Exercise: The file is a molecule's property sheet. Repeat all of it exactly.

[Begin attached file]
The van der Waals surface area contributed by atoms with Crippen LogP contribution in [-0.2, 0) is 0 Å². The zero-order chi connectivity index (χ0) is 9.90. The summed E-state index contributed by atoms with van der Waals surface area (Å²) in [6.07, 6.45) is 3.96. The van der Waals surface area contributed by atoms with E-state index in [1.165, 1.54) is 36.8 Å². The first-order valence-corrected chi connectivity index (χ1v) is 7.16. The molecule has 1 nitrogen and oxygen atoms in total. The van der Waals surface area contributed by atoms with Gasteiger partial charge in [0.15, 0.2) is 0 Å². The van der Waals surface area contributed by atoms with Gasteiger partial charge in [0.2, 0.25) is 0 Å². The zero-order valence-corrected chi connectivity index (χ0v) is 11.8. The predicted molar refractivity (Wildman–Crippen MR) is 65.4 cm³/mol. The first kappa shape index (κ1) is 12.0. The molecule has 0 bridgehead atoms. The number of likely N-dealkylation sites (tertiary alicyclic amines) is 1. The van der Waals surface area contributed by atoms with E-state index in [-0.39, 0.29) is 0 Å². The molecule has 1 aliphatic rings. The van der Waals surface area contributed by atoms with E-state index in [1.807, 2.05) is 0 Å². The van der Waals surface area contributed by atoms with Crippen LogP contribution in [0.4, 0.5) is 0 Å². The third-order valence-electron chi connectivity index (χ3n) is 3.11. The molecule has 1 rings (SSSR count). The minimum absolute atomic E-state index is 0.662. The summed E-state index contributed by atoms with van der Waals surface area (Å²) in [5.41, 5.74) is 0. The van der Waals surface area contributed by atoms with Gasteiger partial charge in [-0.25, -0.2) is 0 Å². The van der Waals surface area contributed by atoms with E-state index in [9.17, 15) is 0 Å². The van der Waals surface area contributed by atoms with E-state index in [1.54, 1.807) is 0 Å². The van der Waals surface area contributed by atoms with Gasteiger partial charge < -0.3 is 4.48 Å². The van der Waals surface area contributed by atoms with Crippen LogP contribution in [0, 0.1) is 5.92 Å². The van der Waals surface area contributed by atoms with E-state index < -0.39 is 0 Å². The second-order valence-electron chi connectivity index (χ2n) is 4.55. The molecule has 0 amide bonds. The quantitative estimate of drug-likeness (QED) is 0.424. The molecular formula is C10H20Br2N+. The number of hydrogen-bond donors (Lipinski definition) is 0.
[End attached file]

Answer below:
The van der Waals surface area contributed by atoms with Crippen LogP contribution in [-0.2, 0) is 0 Å². The zero-order chi connectivity index (χ0) is 9.90. The summed E-state index contributed by atoms with van der Waals surface area (Å²) in [6.07, 6.45) is 3.96. The van der Waals surface area contributed by atoms with E-state index in [1.165, 1.54) is 36.8 Å². The first-order valence-corrected chi connectivity index (χ1v) is 7.16. The molecule has 1 nitrogen and oxygen atoms in total. The van der Waals surface area contributed by atoms with Gasteiger partial charge in [0.15, 0.2) is 0 Å². The van der Waals surface area contributed by atoms with Gasteiger partial charge in [0.2, 0.25) is 0 Å². The zero-order valence-corrected chi connectivity index (χ0v) is 11.8. The predicted molar refractivity (Wildman–Crippen MR) is 65.4 cm³/mol. The first kappa shape index (κ1) is 12.0. The molecule has 0 bridgehead atoms. The number of likely N-dealkylation sites (tertiary alicyclic amines) is 1. The van der Waals surface area contributed by atoms with E-state index in [-0.39, 0.29) is 0 Å². The molecule has 1 aliphatic rings. The van der Waals surface area contributed by atoms with E-state index in [1.807, 2.05) is 0 Å². The van der Waals surface area contributed by atoms with Crippen LogP contribution in [0.4, 0.5) is 0 Å². The third-order valence-electron chi connectivity index (χ3n) is 3.11. The molecule has 1 rings (SSSR count). The minimum absolute atomic E-state index is 0.662. The summed E-state index contributed by atoms with van der Waals surface area (Å²) in [5.41, 5.74) is 0. The van der Waals surface area contributed by atoms with Gasteiger partial charge in [-0.25, -0.2) is 0 Å². The van der Waals surface area contributed by atoms with E-state index in [9.17, 15) is 0 Å². The van der Waals surface area contributed by atoms with E-state index in [1.54, 1.807) is 0 Å². The van der Waals surface area contributed by atoms with Gasteiger partial charge < -0.3 is 4.48 Å². The van der Waals surface area contributed by atoms with Crippen LogP contribution in [0, 0.1) is 5.92 Å². The van der Waals surface area contributed by atoms with E-state index < -0.39 is 0 Å². The second-order valence-electron chi connectivity index (χ2n) is 4.55. The molecule has 0 amide bonds. The quantitative estimate of drug-likeness (QED) is 0.424. The molecular formula is C10H20Br2N+. The number of hydrogen-bond donors (Lipinski definition) is 0.